Is it possible to revere the long illustrious history of Shakespeare in the Park, which includes fine Black actors such as James Earl Jones, while also suggesting it may no longer serve a changing city?
Rather than sticking to a literalistic depiction of the woods of Fairyland, Robert Carsen sets his adaptation of A Midsummer Night’s Dream in a more symbolic land of beds.
The book Botanical Shakespeare, by historian Gerit Quealy with illustrations by Sumié Hasegawa-Collins, compiles the roughly 175 mentions of plants in Shakespeare’s plays.
When Ira Aldridge took the London stage in 1825, he became the first black actor to portray Shakespeare’s Othello.
A group of wall paintings in Stratford-upon-Avon’s Guild Chapel should have been destroyed in 1563, but John Shakespeare had them covered in limewash instead, preserving them for centuries.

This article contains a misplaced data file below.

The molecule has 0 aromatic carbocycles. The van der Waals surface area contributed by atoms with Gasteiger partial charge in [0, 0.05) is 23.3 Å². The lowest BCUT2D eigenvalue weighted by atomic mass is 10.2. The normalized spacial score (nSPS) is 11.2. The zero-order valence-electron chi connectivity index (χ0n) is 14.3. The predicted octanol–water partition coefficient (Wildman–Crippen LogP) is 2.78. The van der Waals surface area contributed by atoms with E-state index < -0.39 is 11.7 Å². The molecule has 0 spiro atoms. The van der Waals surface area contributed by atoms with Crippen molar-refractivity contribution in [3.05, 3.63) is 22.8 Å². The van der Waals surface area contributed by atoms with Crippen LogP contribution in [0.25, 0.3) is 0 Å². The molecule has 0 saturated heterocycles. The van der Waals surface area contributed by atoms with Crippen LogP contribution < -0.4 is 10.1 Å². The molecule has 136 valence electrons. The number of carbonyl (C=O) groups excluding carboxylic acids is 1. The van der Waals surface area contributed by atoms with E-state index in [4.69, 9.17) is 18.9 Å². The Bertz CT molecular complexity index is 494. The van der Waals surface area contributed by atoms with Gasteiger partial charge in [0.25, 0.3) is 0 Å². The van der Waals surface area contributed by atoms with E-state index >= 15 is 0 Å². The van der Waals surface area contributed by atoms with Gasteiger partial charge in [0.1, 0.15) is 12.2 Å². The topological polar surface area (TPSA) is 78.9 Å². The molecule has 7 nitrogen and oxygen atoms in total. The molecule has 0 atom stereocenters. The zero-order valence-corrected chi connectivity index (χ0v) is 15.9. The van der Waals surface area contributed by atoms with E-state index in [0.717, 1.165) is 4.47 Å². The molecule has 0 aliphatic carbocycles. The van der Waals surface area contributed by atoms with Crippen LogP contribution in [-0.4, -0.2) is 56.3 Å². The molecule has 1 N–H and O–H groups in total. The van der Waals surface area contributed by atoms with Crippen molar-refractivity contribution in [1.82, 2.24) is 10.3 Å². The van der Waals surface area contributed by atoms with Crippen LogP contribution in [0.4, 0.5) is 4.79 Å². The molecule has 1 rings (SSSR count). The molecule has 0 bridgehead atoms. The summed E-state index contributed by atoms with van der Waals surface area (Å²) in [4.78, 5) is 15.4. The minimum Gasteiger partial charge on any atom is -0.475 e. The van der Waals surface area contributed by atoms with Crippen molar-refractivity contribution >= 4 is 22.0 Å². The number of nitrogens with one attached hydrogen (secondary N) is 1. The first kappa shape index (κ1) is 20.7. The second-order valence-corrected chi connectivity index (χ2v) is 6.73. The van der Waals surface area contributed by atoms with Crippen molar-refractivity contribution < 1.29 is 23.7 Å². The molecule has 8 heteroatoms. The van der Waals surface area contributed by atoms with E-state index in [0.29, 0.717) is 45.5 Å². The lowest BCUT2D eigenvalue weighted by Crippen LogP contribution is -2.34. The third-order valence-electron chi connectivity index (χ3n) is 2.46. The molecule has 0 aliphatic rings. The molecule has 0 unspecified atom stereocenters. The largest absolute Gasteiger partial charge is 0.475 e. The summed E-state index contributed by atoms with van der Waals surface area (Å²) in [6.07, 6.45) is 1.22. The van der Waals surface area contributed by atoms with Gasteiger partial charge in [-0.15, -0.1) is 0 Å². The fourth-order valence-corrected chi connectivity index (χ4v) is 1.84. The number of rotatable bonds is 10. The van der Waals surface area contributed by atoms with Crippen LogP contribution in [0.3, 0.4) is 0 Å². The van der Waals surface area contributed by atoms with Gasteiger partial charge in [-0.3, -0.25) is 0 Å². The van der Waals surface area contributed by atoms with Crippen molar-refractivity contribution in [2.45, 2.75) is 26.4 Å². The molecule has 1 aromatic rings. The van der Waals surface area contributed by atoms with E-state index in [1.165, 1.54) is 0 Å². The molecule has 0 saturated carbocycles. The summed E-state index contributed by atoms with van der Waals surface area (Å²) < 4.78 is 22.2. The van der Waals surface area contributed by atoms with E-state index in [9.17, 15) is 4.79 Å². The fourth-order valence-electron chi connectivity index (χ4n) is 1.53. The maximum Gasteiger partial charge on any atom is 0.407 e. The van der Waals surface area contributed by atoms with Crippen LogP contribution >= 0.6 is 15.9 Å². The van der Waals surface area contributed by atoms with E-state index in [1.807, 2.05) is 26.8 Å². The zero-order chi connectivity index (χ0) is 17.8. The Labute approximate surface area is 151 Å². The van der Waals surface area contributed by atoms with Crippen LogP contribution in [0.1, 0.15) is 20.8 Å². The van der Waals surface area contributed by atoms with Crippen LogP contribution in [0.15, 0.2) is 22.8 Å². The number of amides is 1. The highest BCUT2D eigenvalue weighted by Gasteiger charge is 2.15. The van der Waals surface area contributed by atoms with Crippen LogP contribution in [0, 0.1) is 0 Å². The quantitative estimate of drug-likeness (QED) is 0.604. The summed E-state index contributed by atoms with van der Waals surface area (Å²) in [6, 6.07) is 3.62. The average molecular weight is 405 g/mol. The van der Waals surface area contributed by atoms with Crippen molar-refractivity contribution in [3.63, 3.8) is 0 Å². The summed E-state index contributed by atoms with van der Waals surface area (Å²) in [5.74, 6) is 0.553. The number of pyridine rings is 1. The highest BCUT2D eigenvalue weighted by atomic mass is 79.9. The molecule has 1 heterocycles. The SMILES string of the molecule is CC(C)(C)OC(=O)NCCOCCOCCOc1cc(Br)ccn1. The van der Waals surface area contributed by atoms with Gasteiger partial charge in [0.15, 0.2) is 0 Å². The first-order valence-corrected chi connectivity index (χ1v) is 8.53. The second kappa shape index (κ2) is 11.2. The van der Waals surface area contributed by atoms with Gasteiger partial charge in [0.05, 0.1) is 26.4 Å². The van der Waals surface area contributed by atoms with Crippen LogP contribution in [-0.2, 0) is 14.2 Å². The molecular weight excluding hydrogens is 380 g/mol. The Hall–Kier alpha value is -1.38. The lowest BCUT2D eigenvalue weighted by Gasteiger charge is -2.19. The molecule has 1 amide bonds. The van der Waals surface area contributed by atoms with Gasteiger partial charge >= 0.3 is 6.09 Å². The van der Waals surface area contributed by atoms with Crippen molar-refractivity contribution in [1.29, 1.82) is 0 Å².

Reports last month suggested that the skull of playwright William Shakespeare was no longer in his grave.
Potions, poisons, and symbolic herbs are frequent plot devices in the plays of William Shakespeare, and reflect the medical knowledge of his time.
The thunderstorm in the third act of Shakespeare’s King Lear will rumble ominously in the Bristol Old Vic’s production of the play this summer thanks to 18th-century sound effects.
When the Globe Theatre along London’s River Thames opened in 1599, a flag depicting Hercules hoisting a globe announced the opening of William Shakespeare’s Julius Caesar.
One of the first museums created for the enjoyment of the middle class was the Shakespeare Gallery, opened in 1789 by John Boydell.
“I know a bank where the wild thyme blows,” William Shakespeare wrote in a stanza from A Midsummer Night’s Dream.
Not only did Derrida do poorly on his Shakespeare essay: he also went on flunk his university entrance exams, which he had to take three times.